Anzac Day in a virtual world

This Anzac day, Australia’s High Commissioner has invited the public to post a virtual poppy flow and online message in remembrance of those who served their country in war.

Falling on next Monday, 25 April, Anzac day (Australian and New Zealand Army Corps) is dedicated to remembering the contribution of soldiers who served both countries’ militaries in war and conflict. 

But the COVID-19 pandemic has caused the Australian Government to cancel all overseas services for commemorating the public holiday. 

Instead, members of the public are being encouraged to explore an interactive online poppy field at (The red poppy has become a symbol for remembering those who died in war and is frequently worn in both countries on the day.)

The website allows the public to leave messages of remembrance and thanks for those who have served.

Australia’s High Commissioner to Samoa, Sara Moriarty, encouraged people to conduct private commemorations of Anzac day, 

“Sadly, as a result of COVID-19, there will be no government-led public overseas Anzac Day services this year,” she said. 

“Instead, we encourage people to commemorate privately as we come together in spirit to reflect upon the service and sacrifice made by Australians in all wars and on operations.

“Amongst the ‘Anzacs’ were soldiers from the Pacific—from Samoa, Tonga, Fiji, and the Cook Islands. Together, they all wore the same uniform and shared the same terrible experience of war. Their story, the Anzac story, is one that unites us.”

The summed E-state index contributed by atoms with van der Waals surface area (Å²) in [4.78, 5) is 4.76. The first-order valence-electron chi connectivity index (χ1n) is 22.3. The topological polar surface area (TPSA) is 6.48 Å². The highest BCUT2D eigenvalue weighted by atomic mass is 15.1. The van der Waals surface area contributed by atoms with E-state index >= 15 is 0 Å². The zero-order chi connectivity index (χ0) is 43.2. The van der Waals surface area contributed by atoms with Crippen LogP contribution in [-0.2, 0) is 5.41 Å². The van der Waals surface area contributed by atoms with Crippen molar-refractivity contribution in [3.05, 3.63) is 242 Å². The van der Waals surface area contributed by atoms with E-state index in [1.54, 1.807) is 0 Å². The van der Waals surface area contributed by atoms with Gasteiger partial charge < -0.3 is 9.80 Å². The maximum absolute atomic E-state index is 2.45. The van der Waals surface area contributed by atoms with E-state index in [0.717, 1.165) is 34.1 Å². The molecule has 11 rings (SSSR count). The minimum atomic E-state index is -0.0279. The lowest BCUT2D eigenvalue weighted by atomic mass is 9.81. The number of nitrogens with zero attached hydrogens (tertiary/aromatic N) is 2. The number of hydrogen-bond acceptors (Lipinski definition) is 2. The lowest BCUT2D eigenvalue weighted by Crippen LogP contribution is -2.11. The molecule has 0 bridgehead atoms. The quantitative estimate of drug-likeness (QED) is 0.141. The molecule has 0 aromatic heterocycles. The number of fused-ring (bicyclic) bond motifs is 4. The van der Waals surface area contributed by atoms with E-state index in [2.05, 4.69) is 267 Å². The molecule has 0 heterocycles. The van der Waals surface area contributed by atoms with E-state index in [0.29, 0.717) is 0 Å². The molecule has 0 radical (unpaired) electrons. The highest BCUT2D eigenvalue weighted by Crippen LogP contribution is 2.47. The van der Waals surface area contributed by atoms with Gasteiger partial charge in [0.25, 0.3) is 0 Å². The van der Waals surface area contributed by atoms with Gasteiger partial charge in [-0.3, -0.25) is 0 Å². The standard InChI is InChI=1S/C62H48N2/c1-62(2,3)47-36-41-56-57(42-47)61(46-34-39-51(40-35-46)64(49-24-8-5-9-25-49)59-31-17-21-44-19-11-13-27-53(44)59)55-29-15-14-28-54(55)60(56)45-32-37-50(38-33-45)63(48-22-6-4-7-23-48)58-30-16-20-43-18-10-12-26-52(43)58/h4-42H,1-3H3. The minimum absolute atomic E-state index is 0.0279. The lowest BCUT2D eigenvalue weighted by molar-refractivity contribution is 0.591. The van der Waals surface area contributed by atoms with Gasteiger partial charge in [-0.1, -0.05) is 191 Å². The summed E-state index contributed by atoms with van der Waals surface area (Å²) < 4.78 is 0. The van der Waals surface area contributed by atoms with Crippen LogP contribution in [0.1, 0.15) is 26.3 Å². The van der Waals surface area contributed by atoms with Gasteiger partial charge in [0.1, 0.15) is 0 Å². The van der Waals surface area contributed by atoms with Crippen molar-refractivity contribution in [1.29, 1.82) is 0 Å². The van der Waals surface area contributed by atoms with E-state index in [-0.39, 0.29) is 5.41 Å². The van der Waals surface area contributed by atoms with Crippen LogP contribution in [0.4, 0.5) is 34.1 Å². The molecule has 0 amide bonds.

Ms. Moriarty encouraged people in Samoa, Australia, and the world to take time at home or online to pause for a moment at home or online to honour those who served so that others might live peace. 

“No matter where you are this [Anzac Day], I invite you to post a virtual poppy and message online at to remember those who have served our nation,” she said.

“Lest We Forget.”

Australia’s traditional ANZAC Day dawn service at the nation’s war memorial will be able to be streamed live from Canberra via the Australian Department of Veteran’s Affairs and the Australian War Memorial’s own social media channels. 

In Samoa, Anzac Day is marked by a parade held on Beach Road, which culminates in a wreath-laying ceremony at the Clock Tower in the centre of town. 

The traditional dawn service is usually well attended by senior Government officials, members of the diplomatic corps, and family members of those who served. 

Last year’s ceremony was canceled due to state of emergency orders restricting public gatherings.

A tribute to Australian, New Zealand and Samoan soldiers who lost their lives on the shores of the Gallipoli peninsula at Anzac Cove in Turkey during World War I was held instead. 

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